Posts Tagged ‘I Can’t Help it if I’m Still in Love with You’

As I was discussing in Part 1, there is very little video of Hank Williams performing with live audio. The only readily accessible songs come from the Kate Smith Show in 1952. They are ‘Hey Good Lookin’, ‘Cold, Cold Heart’, and ‘I Can’t Help It If I’m Still in Love with You’. There is film without sound of Hank walking around and some of performance without sound.

The accessibility of video has been made much more difficult especially for newcomers by the ill-conceived practice of using the limited video available from Kate Smith and dubbing the recordings of other songs over the existing video. This is a stupid idea. It does absolutely nothing to further or enhance Hank Williams’ legacy or reputation. The dubbing is so poorly done  it makes the performer  look like he can’t get the words straight, since his  lips don’t sync with the words, and the expressions don’t fit with the sentiments in the recording. Seeing one of these would be enough to drive a newcomer to Hank Williams away, and he or she might never return.

The absolute worst case of this occurred in the 90’s when a newly discovered recording called ‘There’s a Tear in My Beer’ was dubbed over one of the Kate Smith videos and then Hank Williams Junior foolishly allowed himself to be taped in the same picture doing a so-called “duet” with his father. What a sad day that was.

Hank’s performance of ‘Cold, Cold Heart’ on Kate Smith is a masterpiece. Although not much more than 6 months from death and suffering from excruciating back pain after surgery in December, Hank delivers every word of this masterpiece at the peak of his powers. There is a point in this video at the end when the camera comes right in close and Hank looks straight into the lens  and he knows Audrey is back home watching and he just lays it out with  devastating force. The woman could never have been the same after that night.

Here it is:

Many would say ‘I Can’t Help It if I’m Still in Love with You’ is Hank’s greatest. It’s one of his masterpieces of concise poignant language, and the creation of images and situations which say more than words and stay with you forever: “Today I passed you on the street, And my heart fell at your feet”.

This video is very short. Obviously this song had to be cut to face the time restraints of live TV. It’s a duet with the magnificent Anita Carter with her  pure beautiful voice and expression. Many will recall that later she became a frequent duet partner with Hank Snow and they produced many memorable recordings.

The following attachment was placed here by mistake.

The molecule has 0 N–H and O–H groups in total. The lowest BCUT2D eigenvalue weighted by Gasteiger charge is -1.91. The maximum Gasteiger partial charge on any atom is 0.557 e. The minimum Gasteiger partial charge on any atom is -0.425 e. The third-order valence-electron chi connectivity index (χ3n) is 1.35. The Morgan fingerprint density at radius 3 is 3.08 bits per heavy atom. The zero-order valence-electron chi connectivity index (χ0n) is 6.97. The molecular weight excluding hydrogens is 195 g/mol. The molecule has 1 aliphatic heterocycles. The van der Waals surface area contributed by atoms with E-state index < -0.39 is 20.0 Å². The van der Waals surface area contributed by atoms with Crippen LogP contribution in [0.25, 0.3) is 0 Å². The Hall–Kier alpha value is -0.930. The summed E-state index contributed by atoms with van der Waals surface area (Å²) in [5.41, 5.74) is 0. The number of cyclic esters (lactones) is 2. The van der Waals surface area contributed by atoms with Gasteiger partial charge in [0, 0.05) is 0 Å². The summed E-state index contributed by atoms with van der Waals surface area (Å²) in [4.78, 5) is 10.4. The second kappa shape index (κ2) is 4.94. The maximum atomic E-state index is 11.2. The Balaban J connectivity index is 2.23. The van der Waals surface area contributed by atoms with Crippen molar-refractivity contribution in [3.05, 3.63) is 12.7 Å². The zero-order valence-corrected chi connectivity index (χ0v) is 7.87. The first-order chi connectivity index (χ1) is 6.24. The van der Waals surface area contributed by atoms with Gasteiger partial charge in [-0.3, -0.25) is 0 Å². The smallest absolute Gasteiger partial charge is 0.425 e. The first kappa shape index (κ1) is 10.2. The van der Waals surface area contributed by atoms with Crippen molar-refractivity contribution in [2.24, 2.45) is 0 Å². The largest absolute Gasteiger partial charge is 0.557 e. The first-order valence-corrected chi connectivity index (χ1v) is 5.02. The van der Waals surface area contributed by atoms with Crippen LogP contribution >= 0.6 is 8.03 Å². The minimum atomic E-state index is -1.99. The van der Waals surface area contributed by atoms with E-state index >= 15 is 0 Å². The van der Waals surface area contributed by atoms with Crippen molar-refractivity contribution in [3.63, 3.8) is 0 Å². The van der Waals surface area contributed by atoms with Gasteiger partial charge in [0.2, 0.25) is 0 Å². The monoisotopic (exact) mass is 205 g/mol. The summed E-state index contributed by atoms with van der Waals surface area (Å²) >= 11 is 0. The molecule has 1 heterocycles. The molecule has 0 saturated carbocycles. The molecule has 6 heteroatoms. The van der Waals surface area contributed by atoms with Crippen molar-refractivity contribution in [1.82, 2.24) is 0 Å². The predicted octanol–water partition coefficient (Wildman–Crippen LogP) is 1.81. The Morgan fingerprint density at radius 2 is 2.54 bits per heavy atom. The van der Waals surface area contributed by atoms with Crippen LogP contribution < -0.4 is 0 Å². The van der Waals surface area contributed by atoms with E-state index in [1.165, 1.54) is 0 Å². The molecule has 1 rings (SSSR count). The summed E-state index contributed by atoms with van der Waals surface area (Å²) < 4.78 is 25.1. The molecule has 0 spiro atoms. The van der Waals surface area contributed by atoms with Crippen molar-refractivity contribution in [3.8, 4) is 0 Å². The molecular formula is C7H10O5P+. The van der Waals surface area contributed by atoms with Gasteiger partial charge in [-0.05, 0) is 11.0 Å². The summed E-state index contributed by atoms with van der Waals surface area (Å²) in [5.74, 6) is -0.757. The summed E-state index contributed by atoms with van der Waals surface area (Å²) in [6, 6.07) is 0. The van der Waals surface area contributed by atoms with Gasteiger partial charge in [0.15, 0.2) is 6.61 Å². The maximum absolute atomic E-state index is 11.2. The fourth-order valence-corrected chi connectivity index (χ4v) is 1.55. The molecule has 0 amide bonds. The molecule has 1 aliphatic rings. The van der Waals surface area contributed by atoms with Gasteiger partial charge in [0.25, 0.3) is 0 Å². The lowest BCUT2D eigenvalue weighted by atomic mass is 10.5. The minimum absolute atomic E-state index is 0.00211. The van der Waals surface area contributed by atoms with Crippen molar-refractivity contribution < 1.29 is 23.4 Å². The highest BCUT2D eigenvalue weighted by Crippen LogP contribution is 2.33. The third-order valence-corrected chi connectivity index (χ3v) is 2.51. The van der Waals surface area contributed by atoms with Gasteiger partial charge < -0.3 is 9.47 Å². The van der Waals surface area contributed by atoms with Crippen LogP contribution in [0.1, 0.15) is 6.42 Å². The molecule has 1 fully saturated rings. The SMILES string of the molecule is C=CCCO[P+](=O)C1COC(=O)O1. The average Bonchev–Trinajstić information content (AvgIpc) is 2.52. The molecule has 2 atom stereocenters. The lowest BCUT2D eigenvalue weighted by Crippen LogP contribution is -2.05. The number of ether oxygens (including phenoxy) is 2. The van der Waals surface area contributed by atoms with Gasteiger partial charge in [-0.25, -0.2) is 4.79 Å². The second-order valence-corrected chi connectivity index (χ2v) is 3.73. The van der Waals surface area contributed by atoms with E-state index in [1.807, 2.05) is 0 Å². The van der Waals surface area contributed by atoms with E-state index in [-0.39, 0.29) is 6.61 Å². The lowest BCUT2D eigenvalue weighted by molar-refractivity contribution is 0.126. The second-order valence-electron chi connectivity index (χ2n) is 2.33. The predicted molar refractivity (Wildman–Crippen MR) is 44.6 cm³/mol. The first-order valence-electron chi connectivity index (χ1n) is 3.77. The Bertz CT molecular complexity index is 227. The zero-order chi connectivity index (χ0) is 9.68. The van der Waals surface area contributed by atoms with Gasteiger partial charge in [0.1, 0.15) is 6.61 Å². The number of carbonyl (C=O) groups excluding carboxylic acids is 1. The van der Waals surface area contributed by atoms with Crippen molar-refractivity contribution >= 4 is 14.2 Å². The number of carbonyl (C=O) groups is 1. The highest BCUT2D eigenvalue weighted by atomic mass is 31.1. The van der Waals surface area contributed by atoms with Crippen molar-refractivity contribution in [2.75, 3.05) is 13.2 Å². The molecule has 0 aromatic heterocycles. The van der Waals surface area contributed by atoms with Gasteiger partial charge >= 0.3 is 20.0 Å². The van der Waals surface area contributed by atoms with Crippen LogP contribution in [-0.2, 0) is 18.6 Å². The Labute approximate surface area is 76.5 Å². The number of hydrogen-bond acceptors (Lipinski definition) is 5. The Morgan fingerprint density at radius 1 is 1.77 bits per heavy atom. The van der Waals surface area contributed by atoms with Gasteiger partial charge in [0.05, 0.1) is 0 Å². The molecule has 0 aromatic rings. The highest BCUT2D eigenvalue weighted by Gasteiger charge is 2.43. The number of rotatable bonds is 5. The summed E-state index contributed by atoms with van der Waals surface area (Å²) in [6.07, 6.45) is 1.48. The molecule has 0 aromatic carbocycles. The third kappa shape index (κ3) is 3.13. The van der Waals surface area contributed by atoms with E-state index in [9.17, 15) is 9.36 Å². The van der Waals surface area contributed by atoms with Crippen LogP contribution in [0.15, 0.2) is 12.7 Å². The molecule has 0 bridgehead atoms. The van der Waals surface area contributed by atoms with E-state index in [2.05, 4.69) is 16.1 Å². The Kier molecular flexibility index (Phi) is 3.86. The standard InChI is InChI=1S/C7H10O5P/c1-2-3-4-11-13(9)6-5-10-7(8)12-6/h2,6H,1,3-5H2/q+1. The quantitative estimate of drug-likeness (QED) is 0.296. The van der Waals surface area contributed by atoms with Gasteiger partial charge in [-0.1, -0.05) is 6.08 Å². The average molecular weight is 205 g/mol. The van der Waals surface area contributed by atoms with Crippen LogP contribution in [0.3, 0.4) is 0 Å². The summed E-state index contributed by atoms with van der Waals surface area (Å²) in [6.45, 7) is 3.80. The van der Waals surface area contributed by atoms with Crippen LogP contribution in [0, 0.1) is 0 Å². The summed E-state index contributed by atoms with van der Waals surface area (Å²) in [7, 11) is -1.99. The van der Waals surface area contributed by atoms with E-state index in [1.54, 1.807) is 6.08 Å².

The song begins with Anita alone, then Hank comes on the set and sings ‘Someone new stood by your side and he looked so satisfied’. I’ve always thought this was one of the most beautifully delivered lines in the Hank Williams’ canon.

This video was made about 8 months from Hank’s death. Notice as he comes into view, you can see how thin he is, as his left shoulder-blade almost seems visible under his shirt.

As mentioned Hank sang in group settings at the Kate Smith Show. You can easily find the closing cast rendition of ‘I Saw the Light’ on You Tube.


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The recent comment on this site by Citizen K reminded me of the great feature he has started on his blog (link on the right). He’s leading off his blog with the first lines of a written work. And this reminded me of a first line story from Jimmy Webb.

The famous composer of popular and serious music wrote a book in 1998 called  “Tunesmith: Inside the Art of Songwriting.”

Here’s the first parasgraph of his Wikipedia entry.

Jimmy Layne Webb is an American songwriter. His compositions include “Up, Up, and Away,” “By the Time I Get to Phoenix,” “Wichita Lineman,” “Galveston,” and “MacArthur Park”. His songs have been recorded or performed by Glen Campbell, The Fifth Dimension, Frank Sinatra, Elvis Presley, and Bob Dylan, among others. According to BMI, his song “By the Time I Get to Phoenix” was the third most performed song in the fifty years between 1940 to 1990.[1] He is the only artist to have ever received Grammy Awards for music, lyrics, and orchestration.[2]

A few years ago a CBC (public radio similar to NPR) radio program in Canada did about an hour long tribute to Jimmy Webb, with a lot of his songs, biography, lengthy interview including comments about his songwriting book.

Near the end, the host said I’m going to fire a few quicky questions at you. Webb agreed. One of those questions was this: “What is the best opening line of any song you have ever heard?”

Webb instantly replied: “That’s easy:


I passed you,

On the street.

And my heart,

Fell at your feet.

And that’s my Hank Williams first line story, with a hat tip to Citizen K.

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